Located in Treme, the oldest surviving black community in the United States, the New Orleans African American Museum is dedicated to protecting, preserving, and promoting through education the history, art, and communities of African Americans in New Orleans and the African diaspora. Exhibits change regularly, so call ahead to find out what is on display.
The Museum is housed in the beautiful Treme Villa, considered by some to be one of the finest examples of a Creole villa in the city. Built in 1828-29, the home retains many of its original decorative details. There are five restored buildings to visit.
A centerpiece of the exhibits at the African American Museum is³Louisiana-Congo: The Bertrand Donation,² a collection of exquisite African beadwork, costumes, masks, textiles, musical instruments and divination objects as a major part of the museum¹s permanent collection. This 70-piece assortment of original African artwork from the Democratic Republic of Congo illuminates parallels between everyday life in the Congo and Louisiana folk culture.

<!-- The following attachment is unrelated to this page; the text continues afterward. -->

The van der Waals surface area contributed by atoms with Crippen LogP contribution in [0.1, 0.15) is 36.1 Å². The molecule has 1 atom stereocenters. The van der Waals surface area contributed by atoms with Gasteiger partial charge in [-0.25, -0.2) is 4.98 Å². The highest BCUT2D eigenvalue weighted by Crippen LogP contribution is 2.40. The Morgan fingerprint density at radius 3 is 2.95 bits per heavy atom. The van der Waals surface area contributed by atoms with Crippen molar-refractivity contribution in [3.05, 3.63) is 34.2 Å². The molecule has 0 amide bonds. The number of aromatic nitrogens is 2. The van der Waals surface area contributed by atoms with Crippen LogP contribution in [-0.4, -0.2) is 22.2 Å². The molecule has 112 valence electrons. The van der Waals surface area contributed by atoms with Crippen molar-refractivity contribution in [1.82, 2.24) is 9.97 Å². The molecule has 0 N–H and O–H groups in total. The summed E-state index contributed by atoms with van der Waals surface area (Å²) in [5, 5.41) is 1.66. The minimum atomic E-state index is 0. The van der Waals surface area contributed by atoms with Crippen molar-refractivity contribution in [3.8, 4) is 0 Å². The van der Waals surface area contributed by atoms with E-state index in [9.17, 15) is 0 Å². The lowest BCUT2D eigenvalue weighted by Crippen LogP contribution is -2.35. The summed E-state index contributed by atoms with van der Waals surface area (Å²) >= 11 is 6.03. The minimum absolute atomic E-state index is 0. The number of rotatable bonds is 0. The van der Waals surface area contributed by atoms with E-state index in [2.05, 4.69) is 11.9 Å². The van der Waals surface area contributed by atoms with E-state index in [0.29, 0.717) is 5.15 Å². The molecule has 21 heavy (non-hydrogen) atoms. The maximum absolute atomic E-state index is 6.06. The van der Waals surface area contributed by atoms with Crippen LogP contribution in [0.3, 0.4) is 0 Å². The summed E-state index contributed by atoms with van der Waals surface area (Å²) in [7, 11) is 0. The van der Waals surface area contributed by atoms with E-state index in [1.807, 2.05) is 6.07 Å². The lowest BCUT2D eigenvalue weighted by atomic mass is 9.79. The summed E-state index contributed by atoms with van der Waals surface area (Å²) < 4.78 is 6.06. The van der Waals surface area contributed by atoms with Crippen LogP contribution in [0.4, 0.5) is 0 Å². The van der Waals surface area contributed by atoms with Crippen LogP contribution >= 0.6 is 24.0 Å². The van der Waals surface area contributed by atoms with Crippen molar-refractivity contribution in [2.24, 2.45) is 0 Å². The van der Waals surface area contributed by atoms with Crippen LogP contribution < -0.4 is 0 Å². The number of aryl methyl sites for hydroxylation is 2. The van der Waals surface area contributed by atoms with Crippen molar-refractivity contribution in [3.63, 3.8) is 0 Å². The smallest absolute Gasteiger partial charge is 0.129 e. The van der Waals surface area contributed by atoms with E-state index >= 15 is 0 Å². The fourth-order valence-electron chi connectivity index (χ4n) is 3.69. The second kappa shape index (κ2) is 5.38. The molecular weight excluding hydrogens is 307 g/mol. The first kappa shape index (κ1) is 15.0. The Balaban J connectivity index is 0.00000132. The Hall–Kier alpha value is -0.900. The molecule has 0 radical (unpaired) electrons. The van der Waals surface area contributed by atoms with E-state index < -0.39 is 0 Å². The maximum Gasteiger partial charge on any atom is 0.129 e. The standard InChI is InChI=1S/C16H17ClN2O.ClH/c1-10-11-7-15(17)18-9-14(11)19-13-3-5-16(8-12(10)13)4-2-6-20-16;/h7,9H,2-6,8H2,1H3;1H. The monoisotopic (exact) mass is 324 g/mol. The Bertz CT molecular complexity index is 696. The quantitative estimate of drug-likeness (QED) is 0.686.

Visitors enjoy both established and emerging artists' work in sculpture, painting and other artistic expressions.
Plan to spend as much time as you wish in the serene gardens surrounding the villa. Located on the site of a former plantation, the beautifully landscaped grounds cover one city block. There are three main courtyards on the front, rear, and side which also features a lovely gazebo in the center of the yard. Wear comfortable shoes, as many of the courtyards are made of original handmade bricks. The villa is available for weddings, bridal teas, and small meetings and receptions.
The African American Museum welcomes tour groups, school groups and individuals by appointment only.